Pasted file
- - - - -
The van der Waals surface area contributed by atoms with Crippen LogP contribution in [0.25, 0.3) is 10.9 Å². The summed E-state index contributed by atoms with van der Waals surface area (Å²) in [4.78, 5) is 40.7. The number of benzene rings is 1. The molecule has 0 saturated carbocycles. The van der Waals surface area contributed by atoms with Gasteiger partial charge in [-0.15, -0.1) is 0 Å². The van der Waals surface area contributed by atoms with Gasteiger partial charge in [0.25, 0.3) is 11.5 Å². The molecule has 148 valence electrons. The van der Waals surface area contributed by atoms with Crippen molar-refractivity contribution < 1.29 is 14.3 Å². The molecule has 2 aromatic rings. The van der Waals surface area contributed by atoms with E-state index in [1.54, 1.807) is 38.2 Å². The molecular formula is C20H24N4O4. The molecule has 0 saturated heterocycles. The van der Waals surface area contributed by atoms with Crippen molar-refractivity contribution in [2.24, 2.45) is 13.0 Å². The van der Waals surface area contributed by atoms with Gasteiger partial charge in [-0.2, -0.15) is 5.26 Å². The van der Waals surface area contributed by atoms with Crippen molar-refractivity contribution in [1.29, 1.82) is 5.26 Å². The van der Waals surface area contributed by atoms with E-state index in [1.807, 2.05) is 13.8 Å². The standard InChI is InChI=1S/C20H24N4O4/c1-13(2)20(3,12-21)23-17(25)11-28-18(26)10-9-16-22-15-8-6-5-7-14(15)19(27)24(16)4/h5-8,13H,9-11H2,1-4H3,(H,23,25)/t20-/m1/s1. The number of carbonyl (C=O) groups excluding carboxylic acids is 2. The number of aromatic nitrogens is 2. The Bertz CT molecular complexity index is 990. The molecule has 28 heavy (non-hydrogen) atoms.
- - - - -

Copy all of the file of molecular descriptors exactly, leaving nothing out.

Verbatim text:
The van der Waals surface area contributed by atoms with Crippen LogP contribution in [0.25, 0.3) is 10.9 Å². The summed E-state index contributed by atoms with van der Waals surface area (Å²) in [4.78, 5) is 40.7. The number of benzene rings is 1. The molecule has 0 saturated carbocycles. The van der Waals surface area contributed by atoms with Gasteiger partial charge in [-0.15, -0.1) is 0 Å². The van der Waals surface area contributed by atoms with Gasteiger partial charge in [0.25, 0.3) is 11.5 Å². The molecule has 148 valence electrons. The van der Waals surface area contributed by atoms with Crippen molar-refractivity contribution < 1.29 is 14.3 Å². The molecule has 2 aromatic rings. The van der Waals surface area contributed by atoms with E-state index in [1.54, 1.807) is 38.2 Å². The molecular formula is C20H24N4O4. The molecule has 0 saturated heterocycles. The van der Waals surface area contributed by atoms with Crippen molar-refractivity contribution in [2.24, 2.45) is 13.0 Å². The van der Waals surface area contributed by atoms with Gasteiger partial charge in [-0.2, -0.15) is 5.26 Å². The van der Waals surface area contributed by atoms with Crippen molar-refractivity contribution in [1.29, 1.82) is 5.26 Å². The van der Waals surface area contributed by atoms with E-state index in [1.807, 2.05) is 13.8 Å². The standard InChI is InChI=1S/C20H24N4O4/c1-13(2)20(3,12-21)23-17(25)11-28-18(26)10-9-16-22-15-8-6-5-7-14(15)19(27)24(16)4/h5-8,13H,9-11H2,1-4H3,(H,23,25)/t20-/m1/s1. The number of carbonyl (C=O) groups excluding carboxylic acids is 2. The number of aromatic nitrogens is 2. The Bertz CT molecular complexity index is 990. The molecule has 28 heavy (non-hydrogen) atoms.